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Ontology-based contextual coherence scoring

Porzel, Robert and Gurevych, Iryna and Müller, Christof (2003):
Ontology-based contextual coherence scoring.
In: Proceedings of the Fourth SIGdial Workshop on Discourse and Dialogue, [Conference or Workshop Item]

Abstract

In this paper we present a contextual extension to ONTOSCORE, a system for scoring sets of concepts on the basis of an ontology. We apply the contextually enhanced system to the task of scoring alternative speech recognition hypotheses (SRH) in terms of their semantic coherence. We conducted several annotation experiments and showed that human annotators can reliably differentiate between semantically coherent and incoherent speech recognition hypotheses (both with and without discourse context). We also showed, that annotators can reliably identify the overall best hypothesis from a given n-best list. While the original ONTOSCORE system correctly assigns the highest score to 84.06% of the corpus, the inclusion of the conceptual context increases the number of correct classifications to yield 86.76%, given a baseline of 63.91% in both cases.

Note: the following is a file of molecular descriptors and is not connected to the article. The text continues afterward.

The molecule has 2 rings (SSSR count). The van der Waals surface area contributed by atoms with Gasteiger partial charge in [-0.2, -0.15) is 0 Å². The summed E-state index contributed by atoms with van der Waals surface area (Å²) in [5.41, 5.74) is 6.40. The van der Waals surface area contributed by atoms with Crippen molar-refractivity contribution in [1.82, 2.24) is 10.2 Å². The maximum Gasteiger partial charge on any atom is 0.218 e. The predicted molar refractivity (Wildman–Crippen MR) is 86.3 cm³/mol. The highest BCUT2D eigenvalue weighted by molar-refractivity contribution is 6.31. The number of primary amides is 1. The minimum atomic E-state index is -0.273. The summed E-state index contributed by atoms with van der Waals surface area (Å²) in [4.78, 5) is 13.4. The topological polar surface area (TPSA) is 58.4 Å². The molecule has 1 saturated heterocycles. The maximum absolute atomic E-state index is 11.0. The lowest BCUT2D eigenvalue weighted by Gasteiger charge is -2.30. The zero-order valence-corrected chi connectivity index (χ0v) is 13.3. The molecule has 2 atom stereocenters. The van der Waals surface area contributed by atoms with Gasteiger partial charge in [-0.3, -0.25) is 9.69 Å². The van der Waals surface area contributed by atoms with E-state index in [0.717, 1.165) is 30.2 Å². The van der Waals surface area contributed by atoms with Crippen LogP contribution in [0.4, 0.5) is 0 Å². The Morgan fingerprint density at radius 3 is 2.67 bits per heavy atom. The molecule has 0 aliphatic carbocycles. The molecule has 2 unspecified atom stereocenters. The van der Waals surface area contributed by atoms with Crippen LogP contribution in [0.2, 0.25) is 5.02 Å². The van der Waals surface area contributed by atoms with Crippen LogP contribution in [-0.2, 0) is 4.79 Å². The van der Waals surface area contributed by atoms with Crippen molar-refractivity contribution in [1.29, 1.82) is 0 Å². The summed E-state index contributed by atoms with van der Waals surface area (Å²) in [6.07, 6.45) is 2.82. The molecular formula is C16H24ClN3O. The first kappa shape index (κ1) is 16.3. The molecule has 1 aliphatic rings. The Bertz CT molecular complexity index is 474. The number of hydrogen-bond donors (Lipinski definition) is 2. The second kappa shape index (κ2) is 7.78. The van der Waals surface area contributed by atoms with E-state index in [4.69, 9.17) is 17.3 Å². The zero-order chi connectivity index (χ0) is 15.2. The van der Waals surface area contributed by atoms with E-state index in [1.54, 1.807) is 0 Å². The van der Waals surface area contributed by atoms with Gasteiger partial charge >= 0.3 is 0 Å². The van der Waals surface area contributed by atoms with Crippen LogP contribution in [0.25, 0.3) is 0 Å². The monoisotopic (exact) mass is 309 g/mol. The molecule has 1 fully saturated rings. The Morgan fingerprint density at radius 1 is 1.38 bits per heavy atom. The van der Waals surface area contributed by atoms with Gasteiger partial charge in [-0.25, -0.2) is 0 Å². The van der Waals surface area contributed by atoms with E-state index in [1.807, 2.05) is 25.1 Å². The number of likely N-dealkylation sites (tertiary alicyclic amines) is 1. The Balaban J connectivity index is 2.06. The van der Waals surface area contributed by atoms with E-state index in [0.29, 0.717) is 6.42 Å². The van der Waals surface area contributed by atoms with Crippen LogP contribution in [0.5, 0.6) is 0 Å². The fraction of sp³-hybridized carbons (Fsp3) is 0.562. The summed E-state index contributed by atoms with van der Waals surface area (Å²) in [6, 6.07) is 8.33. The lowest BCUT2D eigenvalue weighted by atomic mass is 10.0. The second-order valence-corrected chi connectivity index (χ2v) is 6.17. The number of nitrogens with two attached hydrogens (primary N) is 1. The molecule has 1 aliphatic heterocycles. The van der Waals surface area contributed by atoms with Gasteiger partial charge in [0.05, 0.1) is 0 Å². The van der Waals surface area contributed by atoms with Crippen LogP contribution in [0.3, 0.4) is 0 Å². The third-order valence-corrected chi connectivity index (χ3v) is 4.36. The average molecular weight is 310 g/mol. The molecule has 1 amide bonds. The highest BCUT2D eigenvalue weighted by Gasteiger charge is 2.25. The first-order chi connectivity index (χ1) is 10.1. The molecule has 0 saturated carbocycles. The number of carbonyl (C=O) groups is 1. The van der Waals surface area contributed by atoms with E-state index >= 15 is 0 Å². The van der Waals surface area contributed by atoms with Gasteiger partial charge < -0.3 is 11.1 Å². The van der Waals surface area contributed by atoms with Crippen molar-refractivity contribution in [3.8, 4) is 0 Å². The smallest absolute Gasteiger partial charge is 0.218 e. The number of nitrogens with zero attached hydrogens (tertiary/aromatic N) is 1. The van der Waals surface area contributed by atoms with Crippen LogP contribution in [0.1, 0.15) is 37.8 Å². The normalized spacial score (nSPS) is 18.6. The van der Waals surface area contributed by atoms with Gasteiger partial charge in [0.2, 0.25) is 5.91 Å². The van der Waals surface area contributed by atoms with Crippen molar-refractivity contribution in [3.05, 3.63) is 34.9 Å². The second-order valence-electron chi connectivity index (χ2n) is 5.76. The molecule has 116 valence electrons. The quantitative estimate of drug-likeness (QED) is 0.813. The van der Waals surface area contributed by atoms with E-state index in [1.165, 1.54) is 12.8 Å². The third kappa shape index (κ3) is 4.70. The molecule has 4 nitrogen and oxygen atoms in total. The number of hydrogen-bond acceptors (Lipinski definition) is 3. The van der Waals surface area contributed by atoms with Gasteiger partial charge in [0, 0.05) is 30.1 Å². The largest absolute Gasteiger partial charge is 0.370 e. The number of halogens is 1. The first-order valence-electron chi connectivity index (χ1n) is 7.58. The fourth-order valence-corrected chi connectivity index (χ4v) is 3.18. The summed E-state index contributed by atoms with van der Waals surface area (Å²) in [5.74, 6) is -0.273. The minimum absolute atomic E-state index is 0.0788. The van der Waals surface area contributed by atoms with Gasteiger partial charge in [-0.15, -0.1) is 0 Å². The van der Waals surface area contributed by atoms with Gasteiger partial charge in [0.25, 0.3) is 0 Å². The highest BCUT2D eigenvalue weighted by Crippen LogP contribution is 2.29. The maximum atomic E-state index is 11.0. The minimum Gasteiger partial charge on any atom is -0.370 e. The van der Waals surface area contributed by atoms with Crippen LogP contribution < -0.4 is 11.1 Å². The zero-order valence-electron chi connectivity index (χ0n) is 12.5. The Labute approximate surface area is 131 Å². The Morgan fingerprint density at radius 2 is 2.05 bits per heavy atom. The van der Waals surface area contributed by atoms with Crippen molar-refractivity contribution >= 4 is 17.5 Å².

Item Type: Conference or Workshop Item
Erschienen: 2003
Creators: Porzel, Robert and Gurevych, Iryna and Müller, Christof
Title: Ontology-based contextual coherence scoring
Language: German
Abstract:

In this paper we present a contextual extension to ONTOSCORE, a system for scoring sets of concepts on the basis of an ontology. We apply the contextually enhanced system to the task of scoring alternative speech recognition hypotheses (SRH) in terms of their semantic coherence. We conducted several annotation experiments and showed that human annotators can reliably differentiate between semantically coherent and incoherent speech recognition hypotheses (both with and without discourse context). We also showed, that annotators can reliably identify the overall best hypothesis from a given n-best list. While the original ONTOSCORE system correctly assigns the highest score to 84.06% of the corpus, the inclusion of the conceptual context increases the number of correct classifications to yield 86.76%, given a baseline of 63.91% in both cases.

Title of Book: Proceedings of the Fourth SIGdial Workshop on Discourse and Dialogue
Divisions: 20 Department of Computer Science
20 Department of Computer Science > Telecooperation
Date Deposited: 31 Dec 2016 12:59
Identification Number: porzel2003
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